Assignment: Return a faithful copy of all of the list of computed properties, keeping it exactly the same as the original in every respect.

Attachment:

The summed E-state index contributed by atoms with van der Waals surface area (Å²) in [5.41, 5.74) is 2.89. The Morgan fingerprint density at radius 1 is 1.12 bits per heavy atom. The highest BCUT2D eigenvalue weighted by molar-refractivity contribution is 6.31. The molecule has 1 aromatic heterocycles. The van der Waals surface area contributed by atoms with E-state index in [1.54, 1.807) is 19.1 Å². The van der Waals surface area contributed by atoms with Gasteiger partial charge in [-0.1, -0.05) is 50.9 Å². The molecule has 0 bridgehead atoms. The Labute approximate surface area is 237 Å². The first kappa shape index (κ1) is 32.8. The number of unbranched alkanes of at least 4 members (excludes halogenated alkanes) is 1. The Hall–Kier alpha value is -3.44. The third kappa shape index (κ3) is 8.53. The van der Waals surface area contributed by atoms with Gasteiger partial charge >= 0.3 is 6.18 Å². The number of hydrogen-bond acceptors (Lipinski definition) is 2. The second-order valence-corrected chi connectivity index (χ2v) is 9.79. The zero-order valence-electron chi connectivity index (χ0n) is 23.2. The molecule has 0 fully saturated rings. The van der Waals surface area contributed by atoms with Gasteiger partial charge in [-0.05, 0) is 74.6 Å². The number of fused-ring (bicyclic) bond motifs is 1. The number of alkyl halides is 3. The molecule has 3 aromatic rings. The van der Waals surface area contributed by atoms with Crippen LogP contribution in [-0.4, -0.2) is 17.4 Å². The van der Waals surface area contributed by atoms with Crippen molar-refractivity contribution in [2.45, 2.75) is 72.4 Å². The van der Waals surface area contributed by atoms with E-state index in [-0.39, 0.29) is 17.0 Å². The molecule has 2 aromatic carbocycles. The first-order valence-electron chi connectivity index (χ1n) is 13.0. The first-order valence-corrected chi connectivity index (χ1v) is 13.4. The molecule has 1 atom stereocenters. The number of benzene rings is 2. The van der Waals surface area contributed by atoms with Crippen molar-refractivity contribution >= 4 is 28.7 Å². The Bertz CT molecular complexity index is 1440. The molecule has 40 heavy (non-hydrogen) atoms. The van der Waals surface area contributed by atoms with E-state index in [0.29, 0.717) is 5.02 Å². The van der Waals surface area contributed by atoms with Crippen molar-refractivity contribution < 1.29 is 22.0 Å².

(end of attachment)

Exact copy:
The summed E-state index contributed by atoms with van der Waals surface area (Å²) in [5.41, 5.74) is 2.89. The Morgan fingerprint density at radius 1 is 1.12 bits per heavy atom. The highest BCUT2D eigenvalue weighted by molar-refractivity contribution is 6.31. The molecule has 1 aromatic heterocycles. The van der Waals surface area contributed by atoms with E-state index in [1.54, 1.807) is 19.1 Å². The van der Waals surface area contributed by atoms with Gasteiger partial charge in [-0.1, -0.05) is 50.9 Å². The molecule has 0 bridgehead atoms. The Labute approximate surface area is 237 Å². The first kappa shape index (κ1) is 32.8. The number of unbranched alkanes of at least 4 members (excludes halogenated alkanes) is 1. The Hall–Kier alpha value is -3.44. The third kappa shape index (κ3) is 8.53. The van der Waals surface area contributed by atoms with Gasteiger partial charge >= 0.3 is 6.18 Å². The number of hydrogen-bond acceptors (Lipinski definition) is 2. The second-order valence-corrected chi connectivity index (χ2v) is 9.79. The zero-order valence-electron chi connectivity index (χ0n) is 23.2. The molecule has 0 fully saturated rings. The van der Waals surface area contributed by atoms with Gasteiger partial charge in [-0.05, 0) is 74.6 Å². The number of fused-ring (bicyclic) bond motifs is 1. The number of alkyl halides is 3. The molecule has 3 aromatic rings. The van der Waals surface area contributed by atoms with Crippen LogP contribution in [-0.4, -0.2) is 17.4 Å². The van der Waals surface area contributed by atoms with Crippen molar-refractivity contribution in [2.45, 2.75) is 72.4 Å². The van der Waals surface area contributed by atoms with E-state index in [-0.39, 0.29) is 17.0 Å². The molecule has 2 aromatic carbocycles. The first-order valence-electron chi connectivity index (χ1n) is 13.0. The first-order valence-corrected chi connectivity index (χ1v) is 13.4. The molecule has 1 atom stereocenters. The number of benzene rings is 2. The van der Waals surface area contributed by atoms with Crippen molar-refractivity contribution >= 4 is 28.7 Å². The Bertz CT molecular complexity index is 1440. The molecule has 40 heavy (non-hydrogen) atoms. The van der Waals surface area contributed by atoms with E-state index in [0.29, 0.717) is 5.02 Å². The van der Waals surface area contributed by atoms with Crippen molar-refractivity contribution < 1.29 is 22.0 Å².